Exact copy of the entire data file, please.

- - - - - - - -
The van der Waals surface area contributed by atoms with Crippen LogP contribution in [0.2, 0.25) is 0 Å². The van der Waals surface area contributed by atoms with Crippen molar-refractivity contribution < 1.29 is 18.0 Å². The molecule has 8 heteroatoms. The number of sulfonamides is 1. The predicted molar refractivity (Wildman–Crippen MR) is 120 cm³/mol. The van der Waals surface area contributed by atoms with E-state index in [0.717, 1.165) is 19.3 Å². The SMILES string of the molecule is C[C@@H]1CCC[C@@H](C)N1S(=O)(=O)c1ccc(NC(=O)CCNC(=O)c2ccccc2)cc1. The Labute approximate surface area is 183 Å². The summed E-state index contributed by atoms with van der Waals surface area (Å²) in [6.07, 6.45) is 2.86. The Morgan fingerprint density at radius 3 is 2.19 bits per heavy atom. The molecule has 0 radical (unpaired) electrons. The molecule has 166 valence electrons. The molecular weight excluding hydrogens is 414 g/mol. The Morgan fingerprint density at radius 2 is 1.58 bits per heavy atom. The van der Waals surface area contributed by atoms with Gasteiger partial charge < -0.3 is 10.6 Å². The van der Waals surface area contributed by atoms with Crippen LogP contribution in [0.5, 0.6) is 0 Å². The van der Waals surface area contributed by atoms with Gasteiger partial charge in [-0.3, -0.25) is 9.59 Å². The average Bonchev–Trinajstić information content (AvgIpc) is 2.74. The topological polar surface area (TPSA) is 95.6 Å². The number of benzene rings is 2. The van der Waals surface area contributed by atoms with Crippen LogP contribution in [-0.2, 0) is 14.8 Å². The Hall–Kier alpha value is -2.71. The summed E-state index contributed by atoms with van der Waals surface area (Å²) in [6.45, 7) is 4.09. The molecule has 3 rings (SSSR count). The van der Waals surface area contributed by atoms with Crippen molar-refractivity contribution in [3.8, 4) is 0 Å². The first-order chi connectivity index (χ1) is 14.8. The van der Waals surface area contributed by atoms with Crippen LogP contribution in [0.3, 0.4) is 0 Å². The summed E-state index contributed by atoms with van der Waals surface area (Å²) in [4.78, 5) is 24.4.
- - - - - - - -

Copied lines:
The van der Waals surface area contributed by atoms with Crippen LogP contribution in [0.2, 0.25) is 0 Å². The van der Waals surface area contributed by atoms with Crippen molar-refractivity contribution < 1.29 is 18.0 Å². The molecule has 8 heteroatoms. The number of sulfonamides is 1. The predicted molar refractivity (Wildman–Crippen MR) is 120 cm³/mol. The van der Waals surface area contributed by atoms with E-state index in [0.717, 1.165) is 19.3 Å². The SMILES string of the molecule is C[C@@H]1CCC[C@@H](C)N1S(=O)(=O)c1ccc(NC(=O)CCNC(=O)c2ccccc2)cc1. The Labute approximate surface area is 183 Å². The summed E-state index contributed by atoms with van der Waals surface area (Å²) in [6.07, 6.45) is 2.86. The Morgan fingerprint density at radius 3 is 2.19 bits per heavy atom. The molecule has 0 radical (unpaired) electrons. The molecule has 166 valence electrons. The molecular weight excluding hydrogens is 414 g/mol. The Morgan fingerprint density at radius 2 is 1.58 bits per heavy atom. The van der Waals surface area contributed by atoms with Gasteiger partial charge < -0.3 is 10.6 Å². The van der Waals surface area contributed by atoms with Crippen LogP contribution in [0.5, 0.6) is 0 Å². The van der Waals surface area contributed by atoms with Gasteiger partial charge in [-0.3, -0.25) is 9.59 Å². The average Bonchev–Trinajstić information content (AvgIpc) is 2.74. The topological polar surface area (TPSA) is 95.6 Å². The number of benzene rings is 2. The van der Waals surface area contributed by atoms with Crippen LogP contribution in [-0.2, 0) is 14.8 Å². The Hall–Kier alpha value is -2.71. The summed E-state index contributed by atoms with van der Waals surface area (Å²) in [6.45, 7) is 4.09. The molecule has 3 rings (SSSR count). The van der Waals surface area contributed by atoms with Crippen molar-refractivity contribution in [3.8, 4) is 0 Å². The first-order chi connectivity index (χ1) is 14.8. The van der Waals surface area contributed by atoms with Crippen LogP contribution in [0.3, 0.4) is 0 Å². The summed E-state index contributed by atoms with van der Waals surface area (Å²) in [4.78, 5) is 24.4.